How many times has something that has raced across the runway actually bolted right into your wardrobe? The unanimous answer is barely ever.
Yet finally, I saw designs in a fashion week that are inevitably poised to be a commercial sell out. For despite my addictive attendance at many New York Fashion Weeks, alongside a sprinkling in London, Milan and India, I have often exhibited qualms over the wearability of what models adorn themselves with. But my recent attendance at Wills India Fashion Week in the opulent Delhi resurrected my languishing hope in fashion weeks, showing me that they too could provide immediate and wearable gratification. These three menswear collections will undoubtedly find an irreplaceable slot in my wardrobe.
My favorite duo Shantanu and Nikhil were inspired by the sand dunes of the surreal Thar Desert with their collection titled The Dunes. The male models were akin to a gang of broody travelers, for the designers strapped their men with round Gandhi-style eyewear to ward off the stares and to eye their prey, alongside over sized duffel bags for a timeless, modern and masculine look. The tailored cuts flattered the bodices that worked hard at the gym, with fabrics drenched in golds and oranges and blues, reminiscent of the sands and skies. Jackets, kurtas and blazers were fabricated with cotton, cashmere and linen, which ensured they flowed crisply. From tone-on-tone prints to recurring motifs and jeweled sprinklings on collars, this was perhaps the most elegant and understated mens collection that I have seen in recent years, making it an inevitable commercial success. While I’d take the blood orange embellished Indo-Western with cropped skinny trousers over the black drapery kurta any day, it was the midnight and daylight blue blazers that caught my fancy as must-haves for a jazzed up version of a corporate workplace. Oh, and send more of the cropped trousers and checked scarves my way, any day!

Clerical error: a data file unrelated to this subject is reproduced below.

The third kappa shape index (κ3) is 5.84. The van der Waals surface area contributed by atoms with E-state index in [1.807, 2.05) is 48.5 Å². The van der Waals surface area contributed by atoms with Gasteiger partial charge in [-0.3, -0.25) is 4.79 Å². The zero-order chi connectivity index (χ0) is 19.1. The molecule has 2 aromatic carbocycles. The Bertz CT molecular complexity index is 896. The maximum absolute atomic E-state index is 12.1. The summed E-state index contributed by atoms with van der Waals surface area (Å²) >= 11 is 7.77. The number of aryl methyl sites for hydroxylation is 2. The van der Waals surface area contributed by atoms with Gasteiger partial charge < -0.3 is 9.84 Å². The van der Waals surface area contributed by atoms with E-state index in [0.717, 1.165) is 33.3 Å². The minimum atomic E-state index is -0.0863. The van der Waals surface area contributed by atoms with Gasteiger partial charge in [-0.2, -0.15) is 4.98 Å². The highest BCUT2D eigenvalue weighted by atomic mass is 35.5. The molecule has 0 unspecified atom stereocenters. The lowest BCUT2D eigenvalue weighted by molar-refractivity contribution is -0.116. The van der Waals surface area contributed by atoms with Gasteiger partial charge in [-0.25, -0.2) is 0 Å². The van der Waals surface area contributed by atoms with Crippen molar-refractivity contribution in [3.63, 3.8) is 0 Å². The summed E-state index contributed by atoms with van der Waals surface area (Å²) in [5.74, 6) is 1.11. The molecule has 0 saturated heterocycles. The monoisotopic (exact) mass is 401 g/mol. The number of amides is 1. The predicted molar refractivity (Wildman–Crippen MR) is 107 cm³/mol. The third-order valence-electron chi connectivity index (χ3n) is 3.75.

Tarun Tahiliani, best known to me for his gaudy Punjabi wedding wear (at least in my mind, courtesy of the many designer dipped weddings I’ve attended), gave a menswear collection that was all sexy cuts and stingy on the embellishment. Which, for a change, I didn’t mind. Clearly he had taken to layering fabrics upon fabrics, owing to his inspiration from the dramatic sanctity of the Kumbh Mela, a collection of saints and sadhus in various levels of clad, draped clothing and Tangled Rapunzel-like levels of hair styling. It showed through the mischievous streak that ran through his rather dead choice of colors, a wild tribute to his aptly titled Kumbhback Collection. Quirky twists on classic elements were a seeming forte, be it carrot fit harem style pants with long length blazers, or a classical white dhoti with a well cut heavage popping waistcoat, or shawl style maroon cardigans borrowed off feminine clutches and well suited to the male form. My favorite was the slim chocolate hued over sized jacket in Indo-Western style, a simple piece that radiated timeless sheen.
Manish Malhotra, best known to transform women from awkward to vivacious, went traditional and heavy with his menswear, which works best for my over-the-top personality. He paired all his kurtas with Aladdin pants, bidding farewell to the age of skinny and churidaars. My favorite was a deep brocade indigo kurta and the collection of enviably red, maroon and gold scarves with hypnotic and kaleidoscopic recurring patterns. The overdose of black was both broody and deadly, making all silhouettes dapper. Probably the least inspiring was the fairly ordinary Nehru jacket and white dhoti sported by the teenage eye candy showstopper, where even my favorite color red was subdued at the cuffs and collar.
Looks like yours truly knows what he’ll be sporting this season, thanks to the transcendence of runway fashion into wearable clothing. Especially menswear!